|Publication number||US4540450 A|
|Application number||US 06/661,646|
|Publication date||Sep 10, 1985|
|Filing date||Oct 17, 1984|
|Priority date||Jun 2, 1982|
|Publication number||06661646, 661646, US 4540450 A, US 4540450A, US-A-4540450, US4540450 A, US4540450A|
|Inventors||Frank Z. Hawrylo|
|Original Assignee||The United States Of America As Represented By The Secretary Of The Air Force|
|Export Citation||BiBTeX, EndNote, RefMan|
|Patent Citations (9), Referenced by (2), Classifications (15), Legal Events (4)|
|External Links: USPTO, USPTO Assignment, Espacenet|
The invention described herein may be manufactured and used by or for the Government for governmental purposes without the payment of any royalty thereon.
This is a division of application Ser. No. 384,291 filed June 2, 1982, now abandoned.
This invention relates to the fabrication of semiconductor devices, and, more particularly, to the deposition of an epitaxial layer on the surface of an indium phosphide substrate.
The loss of phosphorus from the InP substrate surface, due to surface dissociation during the homogenization portion of the growth cycle using liquid phase epitaxy (LPE), results in the formation of indium droplets on the substrate surface. These droplets cause localized variations in the melt composition, especially when growing alloys such as InGaAsP, and further produce localized regions with solidus composition variations. The formation of these indium droplets is clearly counterproductive to the goal of having a substantially planar surface into which other semiconductor materials can be grown. As a result the surface of the InP is no longer smooth and planar, and any epitaxial layer grown thereon will both conform to the surface roughness and contain crytallographic defects which propagate from the damaged substrate surface. Almost all semiconductors require substrates and epitaxial layers thereon that are planar and defect-free as possible. Thus, these surfaces must be free of undesired surface roughness and defects so that quality semiconductor devices can be made therefrom.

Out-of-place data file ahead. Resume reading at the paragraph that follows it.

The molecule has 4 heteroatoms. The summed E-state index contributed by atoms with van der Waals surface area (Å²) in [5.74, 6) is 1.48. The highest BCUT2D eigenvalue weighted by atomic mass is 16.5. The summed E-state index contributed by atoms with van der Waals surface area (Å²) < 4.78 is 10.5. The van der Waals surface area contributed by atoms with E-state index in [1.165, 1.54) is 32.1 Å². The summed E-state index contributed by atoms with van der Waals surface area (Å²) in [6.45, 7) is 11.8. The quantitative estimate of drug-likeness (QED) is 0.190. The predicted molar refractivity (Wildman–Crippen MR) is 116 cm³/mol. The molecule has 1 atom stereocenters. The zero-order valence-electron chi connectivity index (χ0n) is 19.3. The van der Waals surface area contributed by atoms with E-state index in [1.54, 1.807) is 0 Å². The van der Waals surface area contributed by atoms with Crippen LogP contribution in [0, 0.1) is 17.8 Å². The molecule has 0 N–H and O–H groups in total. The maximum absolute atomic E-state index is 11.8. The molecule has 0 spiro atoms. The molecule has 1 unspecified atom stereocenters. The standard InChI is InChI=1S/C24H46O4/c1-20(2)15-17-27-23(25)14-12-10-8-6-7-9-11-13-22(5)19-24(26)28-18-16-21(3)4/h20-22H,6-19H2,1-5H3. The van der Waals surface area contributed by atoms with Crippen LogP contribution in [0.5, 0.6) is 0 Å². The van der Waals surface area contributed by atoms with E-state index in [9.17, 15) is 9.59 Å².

A variety of methods have been attempted to eliminate indium droplets and the defects arising therefrom, such as placing an InP cover wafer over the InP substrate surface to prevent the phosphorus from vaporizing, using phosphine gas as shown in U.S. Pat. No. 4,263,064, entitled, "Method of Liquid Phase Epitaxial Growth", or using an indium wipe melt to clean the substrate. These methods work but either affect the growth process with other unwanted problems or do not substantially eliminate the indium droplets.
This invention places a protection layer of indium phosphide doped with tellurium on an indium phosphide substrate to substantially reduce indium droplets thereon and pitting caused by the dissociation of phosphorus from the InP substrate during the LPE technique.
The formation of this protective layer involves the forming of a melt solution of In, InP, and Te, homogenizing the melt solution, wiping the substrate with an indium solution, and depositing a layer of InP doped with Te upon the substrate after the indium wipe. After forming this protective layer upon the substrate, additional layers of semiconductor material are deposited to form an operable semiconductor device.